the regional and national levels.

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Harryburn Wind Farm: Socio-economic Statement

5.7     In terms of employment by industry, the local area has a higher proportion of
residents working in lower primary and secondary sectors such as agriculture, forestry and
fishing, construction, transport and storage and hotel and catering, than recorded regionally
and nationally (Table A4).

5.8     When assessing employment by occupation, the local area has more residents in
skilled trade occupations, as well as a higher proportion of local people employed as drivers,
assemblers and other similar occupations.       The area is less dependent on professional,
clerical, personal and customer service posts and elementary skilled occupations (Table A5).

5.9     Combining the above assessment with the degree of labour market containment
figures shown in Table A6, highlights that the local area has a higher level of out migration of
workers than the regional situation.

Unemployment

5.10    In terms of those unemployed, according to Census statistics the local area has a
lower ‘total’ rate of worklessness (3.5%) than the regional average (5.1%) and the national
level (4.8%). However, the local area has a significantly higher proportion of unemployed
young people aged 16 – 24 in comparison to the regional and national levels (Table A7).

5.11    A more up to date assessment of unemployment, through a review of Job Seeker
Allowance (JSA) claimants, indicates that in 2015 the local area had a higher proportion of
people out of work and claiming benefits than the regional average and national average
(Table A8).

Education

5.12    School attendance rates drawn from Scottish Neighbourhood Statistics indicate that
there are around 40 children in primary education and 30 in secondary education at the local
level. In terms of the education attainment levels of the local population, Table A9 highlights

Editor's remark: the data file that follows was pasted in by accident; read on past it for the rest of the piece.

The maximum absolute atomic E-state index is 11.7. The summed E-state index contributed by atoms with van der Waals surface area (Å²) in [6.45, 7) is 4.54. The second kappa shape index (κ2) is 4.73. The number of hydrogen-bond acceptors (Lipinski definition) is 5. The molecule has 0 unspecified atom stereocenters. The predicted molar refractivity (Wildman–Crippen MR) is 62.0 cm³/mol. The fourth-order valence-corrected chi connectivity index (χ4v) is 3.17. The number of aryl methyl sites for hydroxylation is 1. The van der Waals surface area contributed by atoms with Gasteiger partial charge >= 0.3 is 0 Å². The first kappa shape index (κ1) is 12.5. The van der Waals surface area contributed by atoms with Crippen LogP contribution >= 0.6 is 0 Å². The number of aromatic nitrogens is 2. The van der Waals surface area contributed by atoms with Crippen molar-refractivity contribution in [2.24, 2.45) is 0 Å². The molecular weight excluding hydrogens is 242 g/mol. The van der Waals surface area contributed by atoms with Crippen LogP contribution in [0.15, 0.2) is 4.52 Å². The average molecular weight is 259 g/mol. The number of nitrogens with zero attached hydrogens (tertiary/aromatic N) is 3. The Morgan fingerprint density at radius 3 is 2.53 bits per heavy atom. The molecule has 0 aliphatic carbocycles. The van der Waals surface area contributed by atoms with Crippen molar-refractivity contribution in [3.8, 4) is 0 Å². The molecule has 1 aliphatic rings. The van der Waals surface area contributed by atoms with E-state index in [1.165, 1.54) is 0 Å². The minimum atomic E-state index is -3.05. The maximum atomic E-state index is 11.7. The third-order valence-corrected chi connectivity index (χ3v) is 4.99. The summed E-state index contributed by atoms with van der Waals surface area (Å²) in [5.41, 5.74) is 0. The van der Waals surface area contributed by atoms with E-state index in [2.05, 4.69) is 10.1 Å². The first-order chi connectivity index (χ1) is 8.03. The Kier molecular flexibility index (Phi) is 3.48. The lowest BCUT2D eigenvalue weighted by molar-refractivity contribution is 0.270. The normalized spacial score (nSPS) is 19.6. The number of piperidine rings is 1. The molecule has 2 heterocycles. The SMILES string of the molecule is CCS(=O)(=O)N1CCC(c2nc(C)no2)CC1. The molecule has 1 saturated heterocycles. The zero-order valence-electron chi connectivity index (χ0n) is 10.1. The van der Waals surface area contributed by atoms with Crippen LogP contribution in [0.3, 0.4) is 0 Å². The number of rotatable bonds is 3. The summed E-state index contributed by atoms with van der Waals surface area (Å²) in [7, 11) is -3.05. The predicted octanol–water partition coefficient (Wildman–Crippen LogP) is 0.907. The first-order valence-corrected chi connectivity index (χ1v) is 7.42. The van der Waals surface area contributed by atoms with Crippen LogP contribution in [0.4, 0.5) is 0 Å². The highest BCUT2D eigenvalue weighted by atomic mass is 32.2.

that the local and regional attainment levels are similar in that they have a higher proportion of
residents with ‘no qualifications’ and a lower proportion of residents with ‘degrees’ than
recorded nationally.

5.13    When assessing the initial destination of school leavers, Table A10 indicates that a
there were ten school leavers at the local level in 2013, and the local situation in terms of
initial destination of leaver was comparable to the regional and national picture.

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Harryburn Wind Farm: Socio-economic Statement

Local Business Base

5.14      In terms of the local business base, the Table A11 indicates that there are 34
commercial properties in the local area. The table highlights the number of properties by their
rateable value, the value broadly represents the annual value the property could be let for,
and indicates that 70% of the properties locally had a rateable value below £7,000. This
compares to a figure under 50% at the regional level, where there are more businesses with a
higher rateable value than recorded locally.

5.15      Table A12 indicates that almost two-thirds of the local commercial properties obtained
some sort of rates relief, either by being a small business, an empty property or another form
of relief. This suggests that of the 37 local businesses around 25 were either small or
mothballed businesses, in other words there were 12 businesses with a rateable value above
£6,000.

5.16      The local area has a low number of local businesses, and when assessing their scale
(in terms of rateable value and rates relief) most are small businesses, with only three
businesses with a rateable value above £50,000.

5.17      South Lanarkshire, which is in Visitscotland’s ‘Clyde Valley’, is not a major tourism
destination in terms of domestic and overseas visitors, particularly when compared to
‘Glasgow’, ‘Argyll and Bute’ and the ‘Trossachs’. Also, the visitors who do visit the ‘Clyde
Valley’ tend to visit attractions nearer to Glasgow, including New Lanark (330,000 visitors)
and Chatelherault Country Park (700,000 visitors).

5.18      The tourism sector is not a significant contributor to local economic well-being,
however Harryburn Wind Farm could help boost this industry through its construction and
operational phases, as contractors will stay overnight in the local area during the construction
phase.

Summary

5.19      The local area is sparsely populated, with a population less than 600 residents, many
of whom are aged over 50 years, 48.0% compared to 39.6% at the South Lanarkshire level
and 38.1% nationally. The local area also has a lower employment rate than the regional and
national average, with employment skewed more towards primary and secondary sector
activities, notably agriculture and construction.

5.20      At the regional level it is noticeable that South Lanarkshire has a larger proportion of